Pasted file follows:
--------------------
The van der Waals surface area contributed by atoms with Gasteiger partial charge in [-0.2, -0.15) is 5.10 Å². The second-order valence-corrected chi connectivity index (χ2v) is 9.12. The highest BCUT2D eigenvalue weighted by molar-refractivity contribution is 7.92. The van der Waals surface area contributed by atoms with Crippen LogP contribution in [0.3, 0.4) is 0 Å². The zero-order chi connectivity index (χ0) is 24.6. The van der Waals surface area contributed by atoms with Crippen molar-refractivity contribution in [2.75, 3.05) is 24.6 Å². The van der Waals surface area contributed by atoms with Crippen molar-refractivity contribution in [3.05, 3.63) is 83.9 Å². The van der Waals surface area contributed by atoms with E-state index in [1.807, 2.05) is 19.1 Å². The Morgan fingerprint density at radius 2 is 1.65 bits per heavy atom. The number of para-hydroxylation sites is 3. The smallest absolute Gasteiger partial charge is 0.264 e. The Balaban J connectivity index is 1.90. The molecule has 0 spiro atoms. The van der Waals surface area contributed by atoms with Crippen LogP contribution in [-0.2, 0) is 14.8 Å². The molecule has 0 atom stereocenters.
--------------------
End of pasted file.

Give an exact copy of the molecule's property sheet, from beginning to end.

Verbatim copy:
The van der Waals surface area contributed by atoms with Gasteiger partial charge in [-0.2, -0.15) is 5.10 Å². The second-order valence-corrected chi connectivity index (χ2v) is 9.12. The highest BCUT2D eigenvalue weighted by molar-refractivity contribution is 7.92. The van der Waals surface area contributed by atoms with Crippen LogP contribution in [0.3, 0.4) is 0 Å². The zero-order chi connectivity index (χ0) is 24.6. The van der Waals surface area contributed by atoms with Crippen molar-refractivity contribution in [2.75, 3.05) is 24.6 Å². The van der Waals surface area contributed by atoms with Crippen molar-refractivity contribution in [3.05, 3.63) is 83.9 Å². The van der Waals surface area contributed by atoms with E-state index in [1.807, 2.05) is 19.1 Å². The Morgan fingerprint density at radius 2 is 1.65 bits per heavy atom. The number of para-hydroxylation sites is 3. The smallest absolute Gasteiger partial charge is 0.264 e. The Balaban J connectivity index is 1.90. The molecule has 0 spiro atoms. The van der Waals surface area contributed by atoms with Crippen LogP contribution in [-0.2, 0) is 14.8 Å². The molecule has 0 atom stereocenters.